“It’s a great honor to be picked to give the response,” said James Pinkerton of the New America Foundation, a nonpartisan Washington public policy think tank. “It used to be the minority or majority party leader in Congress — (Sen. Robert) Byrd or (former House Speaker Jim) Wright or people like that — would give the response.”
Before serving in elected office, Mr. Jindal was appointed by thenLouisiana Gov. Mike Foster, a fellow Republican, in 1996 to lead the state’s Department of Health and Hospitals. He won praise for steering the state’s indigent health-care plan from bankruptcy to a budget surplus in three years.
In 2001, President George W. Bush nominated him to be assistant secretary of health and human services for planning and evaluation, serving as the chief policy adviser to the HHS secretary.
Mr. Jindal’s speech last week may be the most important of his young political career, helping to introduce himself to voters beyond his home state.
“Four years ago, nobody heard of Barack Obama, and then he gave his speech in Boston at the (2004) Democratic National Con- vention, and look where he is now.” Mr. Pinkerton said. “Not to play up the expectations game here, but Obama’s speech put him on the map. And (Mr. Jindal) certainly has a compelling story.”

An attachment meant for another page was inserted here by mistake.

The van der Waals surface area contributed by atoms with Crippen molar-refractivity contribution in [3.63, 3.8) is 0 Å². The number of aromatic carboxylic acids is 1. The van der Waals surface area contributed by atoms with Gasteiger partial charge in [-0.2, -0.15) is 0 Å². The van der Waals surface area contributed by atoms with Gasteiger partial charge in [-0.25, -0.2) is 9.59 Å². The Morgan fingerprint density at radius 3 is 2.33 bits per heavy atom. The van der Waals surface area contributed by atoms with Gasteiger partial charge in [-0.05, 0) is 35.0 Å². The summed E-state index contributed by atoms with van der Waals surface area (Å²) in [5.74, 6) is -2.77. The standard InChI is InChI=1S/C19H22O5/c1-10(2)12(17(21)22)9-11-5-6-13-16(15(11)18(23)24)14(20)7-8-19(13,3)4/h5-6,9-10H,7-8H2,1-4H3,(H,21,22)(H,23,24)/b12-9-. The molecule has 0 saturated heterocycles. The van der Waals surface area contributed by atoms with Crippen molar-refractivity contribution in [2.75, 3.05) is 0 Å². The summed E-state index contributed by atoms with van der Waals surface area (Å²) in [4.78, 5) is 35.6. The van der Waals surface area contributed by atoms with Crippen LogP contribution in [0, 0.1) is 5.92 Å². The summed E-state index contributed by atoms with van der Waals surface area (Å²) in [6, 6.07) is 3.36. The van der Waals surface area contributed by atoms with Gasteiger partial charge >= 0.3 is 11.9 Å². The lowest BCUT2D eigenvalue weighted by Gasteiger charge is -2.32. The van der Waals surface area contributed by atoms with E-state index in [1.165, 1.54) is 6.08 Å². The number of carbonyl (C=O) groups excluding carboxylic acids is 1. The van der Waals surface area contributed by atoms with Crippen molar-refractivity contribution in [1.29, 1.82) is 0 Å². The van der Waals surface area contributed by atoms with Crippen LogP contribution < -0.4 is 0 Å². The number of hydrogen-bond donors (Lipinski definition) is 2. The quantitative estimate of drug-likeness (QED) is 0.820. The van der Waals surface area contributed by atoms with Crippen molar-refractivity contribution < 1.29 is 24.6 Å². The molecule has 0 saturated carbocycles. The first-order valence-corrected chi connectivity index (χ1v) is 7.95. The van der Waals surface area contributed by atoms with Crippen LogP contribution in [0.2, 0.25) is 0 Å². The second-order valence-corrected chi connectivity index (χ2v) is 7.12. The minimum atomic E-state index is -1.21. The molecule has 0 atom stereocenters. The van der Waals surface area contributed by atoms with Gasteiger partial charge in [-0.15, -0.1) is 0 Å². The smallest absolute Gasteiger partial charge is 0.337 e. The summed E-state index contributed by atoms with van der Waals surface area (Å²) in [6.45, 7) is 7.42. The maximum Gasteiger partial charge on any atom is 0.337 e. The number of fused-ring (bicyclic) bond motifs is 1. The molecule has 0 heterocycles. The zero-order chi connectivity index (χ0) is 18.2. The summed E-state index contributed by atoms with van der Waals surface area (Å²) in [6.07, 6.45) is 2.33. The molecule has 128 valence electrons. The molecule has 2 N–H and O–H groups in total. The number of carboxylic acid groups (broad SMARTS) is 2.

Mr. Jindal isn’t shy about butting heads with Democrats or to make waves politically. Two weeks ago he announced he would refuse part of his state’s share of the $787 billion stimulus bill, saying Louisiana would not participate in a program aimed at expanding state unemployment insurance coverage.
He said accepting the money would have required changes in state law on eligibility for unemployment benefits and, after federal money runs out in three years, would have led to a $12 million increase in taxes on his state’s businesses to keep funding the benefit.
“Increasing taxes on our Louisiana businesses is certainly not a way to stimulate our economy. It would be the exact wrong thing we could do to encourage further growth and job creation,” Mr. Jindal said two weeks ago, although the Louisiana legislature could override his decision.
Democratic leaders have blasted Mr. Jindal for his position, accusing him of playing politics at the expense of his constituents and calling his stance hypocritical.
“It seems to me like Governor Jindal is bluffing,” said House Majority Whip James E. Clyburn, South Carolina Democrat, on Feb. 24. “The incentives in the economic recovery package to help states cover more unemployed workers will not cause states to increase taxes.”
Mr. Clyburn added that “funding to provide unemployment assistance and save or create 3.5 million jobs nationwide shouldn’t be hamstrung by a governor’s political ideologies or presidential aspirations.”
In his Baton Rouge, La., office on Feb. 24, Louisiana Gov. Bobby Jindal chats with staff members while working on the official Republican Party response to the president’s speech to a joint session of Congress.